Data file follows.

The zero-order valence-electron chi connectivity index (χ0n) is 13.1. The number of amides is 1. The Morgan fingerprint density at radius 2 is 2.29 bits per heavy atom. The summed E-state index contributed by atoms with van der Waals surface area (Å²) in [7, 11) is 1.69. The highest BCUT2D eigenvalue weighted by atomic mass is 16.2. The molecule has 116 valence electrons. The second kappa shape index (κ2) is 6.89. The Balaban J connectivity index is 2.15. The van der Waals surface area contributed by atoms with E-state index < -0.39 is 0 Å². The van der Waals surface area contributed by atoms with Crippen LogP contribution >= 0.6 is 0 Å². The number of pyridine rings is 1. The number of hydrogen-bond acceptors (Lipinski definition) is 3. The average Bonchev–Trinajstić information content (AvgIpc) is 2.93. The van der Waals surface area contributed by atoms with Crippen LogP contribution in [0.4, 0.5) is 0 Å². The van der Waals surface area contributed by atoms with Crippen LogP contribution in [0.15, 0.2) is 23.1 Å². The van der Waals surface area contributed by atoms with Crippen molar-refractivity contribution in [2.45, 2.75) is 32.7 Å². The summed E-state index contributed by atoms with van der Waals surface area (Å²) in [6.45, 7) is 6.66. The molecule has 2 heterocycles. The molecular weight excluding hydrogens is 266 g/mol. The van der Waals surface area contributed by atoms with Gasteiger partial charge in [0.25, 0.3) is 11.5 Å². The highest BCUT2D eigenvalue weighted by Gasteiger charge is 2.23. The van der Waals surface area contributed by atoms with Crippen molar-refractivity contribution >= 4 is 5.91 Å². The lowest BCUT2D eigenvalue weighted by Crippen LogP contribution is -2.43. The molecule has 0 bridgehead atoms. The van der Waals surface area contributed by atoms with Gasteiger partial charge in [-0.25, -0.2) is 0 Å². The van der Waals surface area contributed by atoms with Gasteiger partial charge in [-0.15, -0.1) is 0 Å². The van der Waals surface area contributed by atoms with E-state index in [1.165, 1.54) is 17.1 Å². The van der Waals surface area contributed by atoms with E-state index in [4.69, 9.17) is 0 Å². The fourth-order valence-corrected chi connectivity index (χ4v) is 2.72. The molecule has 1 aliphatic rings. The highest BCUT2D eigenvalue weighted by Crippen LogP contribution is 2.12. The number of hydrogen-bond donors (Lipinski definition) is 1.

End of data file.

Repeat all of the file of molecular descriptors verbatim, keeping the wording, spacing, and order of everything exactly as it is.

The zero-order valence-electron chi connectivity index (χ0n) is 13.1. The number of amides is 1. The Morgan fingerprint density at radius 2 is 2.29 bits per heavy atom. The summed E-state index contributed by atoms with van der Waals surface area (Å²) in [7, 11) is 1.69. The highest BCUT2D eigenvalue weighted by atomic mass is 16.2. The molecule has 116 valence electrons. The second kappa shape index (κ2) is 6.89. The Balaban J connectivity index is 2.15. The van der Waals surface area contributed by atoms with E-state index < -0.39 is 0 Å². The van der Waals surface area contributed by atoms with Crippen LogP contribution >= 0.6 is 0 Å². The number of pyridine rings is 1. The number of hydrogen-bond acceptors (Lipinski definition) is 3. The average Bonchev–Trinajstić information content (AvgIpc) is 2.93. The van der Waals surface area contributed by atoms with Crippen LogP contribution in [0.4, 0.5) is 0 Å². The van der Waals surface area contributed by atoms with Crippen LogP contribution in [0.15, 0.2) is 23.1 Å². The van der Waals surface area contributed by atoms with Crippen molar-refractivity contribution in [2.45, 2.75) is 32.7 Å². The summed E-state index contributed by atoms with van der Waals surface area (Å²) in [6.45, 7) is 6.66. The molecule has 2 heterocycles. The molecular weight excluding hydrogens is 266 g/mol. The van der Waals surface area contributed by atoms with Gasteiger partial charge in [0.25, 0.3) is 11.5 Å². The highest BCUT2D eigenvalue weighted by Gasteiger charge is 2.23. The van der Waals surface area contributed by atoms with Crippen molar-refractivity contribution >= 4 is 5.91 Å². The lowest BCUT2D eigenvalue weighted by Crippen LogP contribution is -2.43. The molecule has 0 bridgehead atoms. The van der Waals surface area contributed by atoms with Gasteiger partial charge in [-0.25, -0.2) is 0 Å². The van der Waals surface area contributed by atoms with Gasteiger partial charge in [-0.15, -0.1) is 0 Å². The van der Waals surface area contributed by atoms with E-state index in [1.165, 1.54) is 17.1 Å². The van der Waals surface area contributed by atoms with E-state index in [4.69, 9.17) is 0 Å². The fourth-order valence-corrected chi connectivity index (χ4v) is 2.72. The molecule has 1 aliphatic rings. The highest BCUT2D eigenvalue weighted by Crippen LogP contribution is 2.12. The number of hydrogen-bond donors (Lipinski definition) is 1.